2 confirmed fatal cases of neurologic EHV-1 in Oregon

Both of the affected Deschutes County horses had recently attended shows at the Oregon Horse Center.
A sinuous image of a horse's back and mane and head.

Two horses on separate Deschutes County properties recently tested positive for the neurologic form of equine herpesvirus (EHV-1) and were euthanized, the Oregon Department of Agriculture confirmed on May 17.

The first horse was confirmed EHV-1-positive on May 4 after returning home from an April 22-25 event at the Oregon Horse Center, in Eugene. The horse showed neurologic signs without fever or nasal discharge and was subsequently euthanized.

The second horse began showing neurologic signs on May 13, having returned from a horse show at the Oregon Horse Center May 6-7. The horse was euthanized, and both horses’ home properties are under official quarantine for at least 28 days.

The Equine Disease Communication Center released this information on May 17, 2022.

EHV 101

Herpesvirus is highly contagious among horses and can cause a variety of ailments in equids, including rhinopneumonitis (a respiratory disease usually found in young horses), abortion in broodmares, and EHM.

In many horses, the first or only sign of EHV-1 infection is fever, which can go undetected. In addition to fever, other common signs of EHV-1 infection in young horses include cough, decreased appetite, depression, and a nasal discharge. Pregnant mares typically show no signs of infection before they abort, and abortions usually occur late in gestation (around eight months) but can be earlier. Abortions can occur anywhere from two weeks to several months following infection with EHV-1.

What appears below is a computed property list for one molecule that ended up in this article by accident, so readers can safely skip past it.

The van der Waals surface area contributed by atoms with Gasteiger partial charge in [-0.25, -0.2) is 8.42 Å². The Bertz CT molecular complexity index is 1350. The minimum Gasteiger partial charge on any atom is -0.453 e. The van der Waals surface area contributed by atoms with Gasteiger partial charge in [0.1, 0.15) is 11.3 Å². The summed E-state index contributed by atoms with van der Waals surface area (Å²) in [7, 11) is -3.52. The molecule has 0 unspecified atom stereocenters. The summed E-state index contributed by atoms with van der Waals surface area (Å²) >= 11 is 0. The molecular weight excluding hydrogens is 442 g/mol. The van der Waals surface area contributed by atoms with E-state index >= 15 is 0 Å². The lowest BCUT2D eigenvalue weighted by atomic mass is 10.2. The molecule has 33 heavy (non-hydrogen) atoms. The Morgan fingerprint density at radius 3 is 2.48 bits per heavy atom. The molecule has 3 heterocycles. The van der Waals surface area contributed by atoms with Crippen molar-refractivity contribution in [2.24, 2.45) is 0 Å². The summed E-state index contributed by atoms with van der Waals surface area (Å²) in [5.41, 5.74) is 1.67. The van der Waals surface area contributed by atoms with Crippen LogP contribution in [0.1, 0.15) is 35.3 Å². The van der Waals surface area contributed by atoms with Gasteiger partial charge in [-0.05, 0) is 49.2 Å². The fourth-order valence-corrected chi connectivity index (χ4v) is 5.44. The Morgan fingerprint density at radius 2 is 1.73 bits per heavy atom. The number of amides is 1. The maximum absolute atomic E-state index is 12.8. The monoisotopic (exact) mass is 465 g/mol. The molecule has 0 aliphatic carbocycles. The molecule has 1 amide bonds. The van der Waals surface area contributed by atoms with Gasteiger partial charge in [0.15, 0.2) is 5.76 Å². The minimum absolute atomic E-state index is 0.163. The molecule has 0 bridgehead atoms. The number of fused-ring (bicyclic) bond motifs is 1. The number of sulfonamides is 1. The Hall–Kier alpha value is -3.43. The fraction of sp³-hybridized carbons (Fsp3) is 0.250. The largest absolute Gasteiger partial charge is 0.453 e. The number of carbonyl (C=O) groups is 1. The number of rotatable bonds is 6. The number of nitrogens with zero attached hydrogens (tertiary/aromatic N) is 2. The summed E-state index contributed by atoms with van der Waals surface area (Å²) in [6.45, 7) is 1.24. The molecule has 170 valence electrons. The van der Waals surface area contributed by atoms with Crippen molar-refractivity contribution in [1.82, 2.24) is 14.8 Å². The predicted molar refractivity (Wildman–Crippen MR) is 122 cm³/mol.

Horses with EHM usually have a fever at the onset of the disease and might show signs of a respiratory infection. A few days later, neurologic signs such as ataxia (incoordination), weakness or paralysis of the fore- and hind limbs, urine retention and dribbling, loss of tail tone, and recumbency (inability to rise) develop.

Herpesvirus is easily spread by nose-to-nose or close contact with an infectious horse; sharing contaminated equipment including bits, buckets, and towels; or clothing, hands, or equipment of people who have recently had contact with an infectious horse. Routine biosecurity measures, including hygiene and basic cleaning and disinfection practices, should be in place at all times to help prevent disease spread.

Current EHV-1 vaccines might reduce viral shedding but are not protective against the neurologic form of the disease. Implementing routine biosecurity practices is the best way to minimize viral spread, and the best method of disease control is disease prevention.

Public domain map highlighting Deschutes County, Oregon, where the affected horses are located




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